“The automobile is here to stay.”
The futuristic view of transportation in TQ in the 1960s also shines through in the opening of Russell E. Singer’s 1964 article “Future Role of the Automobile in Urban Transportation.” His vision of automated transit and micro mobility in a fully V2X connected urban landscape included monorails (with enough seats for everyone!), moving sidewalks, personal flying devices, and notably, a high-speed elevator.
Singer takes the opposite opinion from Victor Azam, insisting that “The automobile is here to stay.” He saw the rising populations in suburbs and multi-nucleic urban growth patterns as an obvious reasons why personal automobiles will continue to play a role in U.S. transportation, and pointed to user preference surveys showing that most people just prefer traveling in private automobiles. When thinking about modal and technology shifts moving forward in the twenty-first century, these factors still ring true. Our land use is not built up to support high-frequency, full coverage mass transit outside of urban areas, and some people will never prefer to use shared fleet or shared vehicle transportation options. 50 years later, transportation planners and policy-makers are still trying to find the right balance in multimodal infrastructure spending and urban planning practices.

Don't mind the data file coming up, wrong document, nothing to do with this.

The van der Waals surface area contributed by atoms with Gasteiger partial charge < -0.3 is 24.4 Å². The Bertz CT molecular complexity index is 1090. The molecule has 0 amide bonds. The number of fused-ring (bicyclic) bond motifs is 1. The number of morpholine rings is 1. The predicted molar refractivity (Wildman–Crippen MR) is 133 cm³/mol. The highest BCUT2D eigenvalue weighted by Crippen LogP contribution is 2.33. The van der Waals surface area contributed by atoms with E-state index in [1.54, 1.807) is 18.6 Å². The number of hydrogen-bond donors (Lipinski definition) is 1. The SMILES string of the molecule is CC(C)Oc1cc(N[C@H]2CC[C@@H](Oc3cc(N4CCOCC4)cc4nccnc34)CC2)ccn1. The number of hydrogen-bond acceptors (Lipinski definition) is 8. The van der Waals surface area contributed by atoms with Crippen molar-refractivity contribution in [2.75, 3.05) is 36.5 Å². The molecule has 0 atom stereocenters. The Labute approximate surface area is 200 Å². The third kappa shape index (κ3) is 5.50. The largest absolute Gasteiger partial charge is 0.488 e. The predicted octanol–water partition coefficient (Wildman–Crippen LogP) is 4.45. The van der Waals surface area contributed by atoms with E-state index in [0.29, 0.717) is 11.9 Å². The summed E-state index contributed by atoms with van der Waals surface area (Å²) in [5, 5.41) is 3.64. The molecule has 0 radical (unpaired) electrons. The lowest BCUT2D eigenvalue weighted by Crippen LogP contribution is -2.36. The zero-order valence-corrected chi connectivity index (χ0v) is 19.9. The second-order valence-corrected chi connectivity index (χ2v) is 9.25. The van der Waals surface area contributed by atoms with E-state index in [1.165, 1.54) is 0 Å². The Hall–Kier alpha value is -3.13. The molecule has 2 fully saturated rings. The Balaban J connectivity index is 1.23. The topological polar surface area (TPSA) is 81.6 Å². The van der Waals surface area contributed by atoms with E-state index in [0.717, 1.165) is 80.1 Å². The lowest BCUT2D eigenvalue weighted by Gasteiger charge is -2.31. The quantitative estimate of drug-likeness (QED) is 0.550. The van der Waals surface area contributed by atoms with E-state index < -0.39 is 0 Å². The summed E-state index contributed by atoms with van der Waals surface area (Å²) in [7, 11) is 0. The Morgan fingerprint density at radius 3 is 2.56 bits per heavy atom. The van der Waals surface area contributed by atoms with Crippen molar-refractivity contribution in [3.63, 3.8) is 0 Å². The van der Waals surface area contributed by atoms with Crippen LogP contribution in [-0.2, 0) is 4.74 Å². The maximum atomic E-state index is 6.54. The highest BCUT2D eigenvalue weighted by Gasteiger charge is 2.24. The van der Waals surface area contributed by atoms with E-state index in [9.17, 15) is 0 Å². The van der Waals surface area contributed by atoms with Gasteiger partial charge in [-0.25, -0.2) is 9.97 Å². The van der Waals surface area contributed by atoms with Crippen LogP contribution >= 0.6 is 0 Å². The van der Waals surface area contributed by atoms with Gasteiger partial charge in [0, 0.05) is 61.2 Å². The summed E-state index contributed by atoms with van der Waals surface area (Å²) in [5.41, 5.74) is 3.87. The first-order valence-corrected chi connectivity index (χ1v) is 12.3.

Written by Alice Grossman, PhD, Former Senior Policy Analyst at Eno